But soaring hopes for a future in which such vehicles transport people and products to and fro face a multitude of roadblocks that threaten to ground those ambitious plans. From designing and constructing eVTOLs that meet Federal Aviation Administration (FAA) safety regulations to developing an effective navigation system for pilotless aircraft to building the infrastructure that supports such vehicles, it will take time to work out the kinks in the electric flying-vehicle industry, Biswas admits.

MEAMI has been purposely built to overcome those challenges, he says.

Professor GeCheng Zha and graduate student Brendan McBreen examine a prototype wing
Professor GeCheng Zha and graduate student Brendan McBreen examine a prototype wing containing micro-compressors that would generate vertical lift and propulsion in an eVTOL aircraft.

Achieving Superior Yet Quiet Lift

For decades, helicopters have performed essential vertical takeoff and landing duties. But with their rotors in a fixed horizontal orientation, they expend enormous power while generating excessive noise.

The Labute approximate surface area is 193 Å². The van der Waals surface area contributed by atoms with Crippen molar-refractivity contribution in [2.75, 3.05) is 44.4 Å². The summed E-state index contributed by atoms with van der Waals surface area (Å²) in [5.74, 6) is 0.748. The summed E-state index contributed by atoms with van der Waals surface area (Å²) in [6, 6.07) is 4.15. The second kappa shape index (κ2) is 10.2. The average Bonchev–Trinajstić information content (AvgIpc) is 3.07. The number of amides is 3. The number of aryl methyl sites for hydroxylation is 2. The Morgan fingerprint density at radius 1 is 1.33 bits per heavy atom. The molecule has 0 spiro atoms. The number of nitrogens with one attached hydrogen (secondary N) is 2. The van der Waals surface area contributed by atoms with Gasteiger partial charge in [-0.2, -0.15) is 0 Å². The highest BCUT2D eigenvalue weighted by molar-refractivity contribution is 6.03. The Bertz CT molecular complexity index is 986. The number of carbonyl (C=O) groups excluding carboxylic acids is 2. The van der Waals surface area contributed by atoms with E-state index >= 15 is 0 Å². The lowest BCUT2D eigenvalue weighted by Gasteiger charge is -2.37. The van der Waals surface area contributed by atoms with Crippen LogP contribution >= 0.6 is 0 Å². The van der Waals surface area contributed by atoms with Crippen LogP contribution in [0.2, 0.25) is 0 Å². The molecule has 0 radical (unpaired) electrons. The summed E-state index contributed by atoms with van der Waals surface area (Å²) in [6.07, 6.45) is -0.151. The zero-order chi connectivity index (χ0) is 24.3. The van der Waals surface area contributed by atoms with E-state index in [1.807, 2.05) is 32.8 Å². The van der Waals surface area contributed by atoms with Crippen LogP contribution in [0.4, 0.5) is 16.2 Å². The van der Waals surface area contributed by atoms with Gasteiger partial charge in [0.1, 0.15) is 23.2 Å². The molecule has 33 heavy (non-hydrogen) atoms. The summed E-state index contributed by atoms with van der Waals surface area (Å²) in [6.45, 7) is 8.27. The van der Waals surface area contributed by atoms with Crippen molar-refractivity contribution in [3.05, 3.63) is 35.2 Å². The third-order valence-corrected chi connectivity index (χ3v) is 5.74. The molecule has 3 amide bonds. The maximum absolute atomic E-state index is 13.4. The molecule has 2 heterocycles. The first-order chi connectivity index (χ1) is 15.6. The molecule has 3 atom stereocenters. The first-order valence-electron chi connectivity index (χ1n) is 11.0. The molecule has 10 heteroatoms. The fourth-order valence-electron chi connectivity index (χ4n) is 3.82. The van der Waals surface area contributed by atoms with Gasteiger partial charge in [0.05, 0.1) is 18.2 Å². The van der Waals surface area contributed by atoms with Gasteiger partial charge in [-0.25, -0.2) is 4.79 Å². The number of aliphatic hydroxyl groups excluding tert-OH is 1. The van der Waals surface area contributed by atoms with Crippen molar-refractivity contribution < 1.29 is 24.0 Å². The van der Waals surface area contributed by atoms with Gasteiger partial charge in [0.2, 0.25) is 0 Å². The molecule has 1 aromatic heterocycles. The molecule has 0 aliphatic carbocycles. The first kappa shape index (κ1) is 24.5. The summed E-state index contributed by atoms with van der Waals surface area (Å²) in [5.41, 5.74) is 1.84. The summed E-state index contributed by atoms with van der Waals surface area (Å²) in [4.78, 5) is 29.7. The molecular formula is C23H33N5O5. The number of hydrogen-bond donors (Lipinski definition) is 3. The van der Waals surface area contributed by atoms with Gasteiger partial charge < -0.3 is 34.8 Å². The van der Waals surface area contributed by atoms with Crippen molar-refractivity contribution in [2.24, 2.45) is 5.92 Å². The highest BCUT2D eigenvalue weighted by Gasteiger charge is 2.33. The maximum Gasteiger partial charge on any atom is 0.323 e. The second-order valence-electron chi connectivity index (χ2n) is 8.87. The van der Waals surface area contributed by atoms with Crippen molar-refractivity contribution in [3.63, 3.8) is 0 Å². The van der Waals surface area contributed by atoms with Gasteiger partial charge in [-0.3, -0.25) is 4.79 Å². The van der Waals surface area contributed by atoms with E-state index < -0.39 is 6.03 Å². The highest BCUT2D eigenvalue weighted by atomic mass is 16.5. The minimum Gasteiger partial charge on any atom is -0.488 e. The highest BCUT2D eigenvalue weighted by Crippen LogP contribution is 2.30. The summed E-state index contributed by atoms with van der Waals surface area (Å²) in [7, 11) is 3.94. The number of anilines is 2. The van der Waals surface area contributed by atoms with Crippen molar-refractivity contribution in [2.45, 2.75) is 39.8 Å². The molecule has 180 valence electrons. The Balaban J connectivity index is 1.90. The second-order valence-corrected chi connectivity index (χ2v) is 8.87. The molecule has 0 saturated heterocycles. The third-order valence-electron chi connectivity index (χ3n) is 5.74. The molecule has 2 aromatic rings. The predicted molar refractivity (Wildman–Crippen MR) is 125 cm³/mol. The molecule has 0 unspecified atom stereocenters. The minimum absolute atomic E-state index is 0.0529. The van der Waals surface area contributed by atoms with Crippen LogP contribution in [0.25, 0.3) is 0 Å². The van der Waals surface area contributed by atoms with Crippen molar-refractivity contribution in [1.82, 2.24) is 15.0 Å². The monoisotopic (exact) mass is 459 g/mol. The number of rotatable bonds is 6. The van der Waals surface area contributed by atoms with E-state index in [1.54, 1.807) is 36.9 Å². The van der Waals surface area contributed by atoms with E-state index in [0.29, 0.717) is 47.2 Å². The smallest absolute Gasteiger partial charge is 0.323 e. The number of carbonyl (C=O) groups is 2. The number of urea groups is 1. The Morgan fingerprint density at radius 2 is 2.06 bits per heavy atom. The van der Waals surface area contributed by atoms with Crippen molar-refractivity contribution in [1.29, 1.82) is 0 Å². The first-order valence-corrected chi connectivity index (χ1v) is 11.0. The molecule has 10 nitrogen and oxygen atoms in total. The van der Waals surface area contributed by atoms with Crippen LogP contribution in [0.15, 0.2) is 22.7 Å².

New technology developed by aeronautical engineer GeCheng Zha, however, has minimized the noise factor. Developed via the process of computational fluid dynamics, his novel airfoil for second-generation eVTOL aircraft has significantly lowered power consumption and reduced noise by generating lift from the vehicle’s deflected slipstream wings instead of from the rotors only.

“The propellers always face forward, and by turning the wing flaps down to 90 degrees, airflow from the rotors creates lift,” Zha, a professor of aerospace engineering and director of MEAMI, says of his “coflow jet active flow control system.” A series of micro-compressors embedded in the wing flaps is the key. “They suck in, pressurize, and then expel air to achieve ultrahigh lift with virtually stall-free operation,” says Zha, adding that those micro-compressors also work in tandem to create thrust.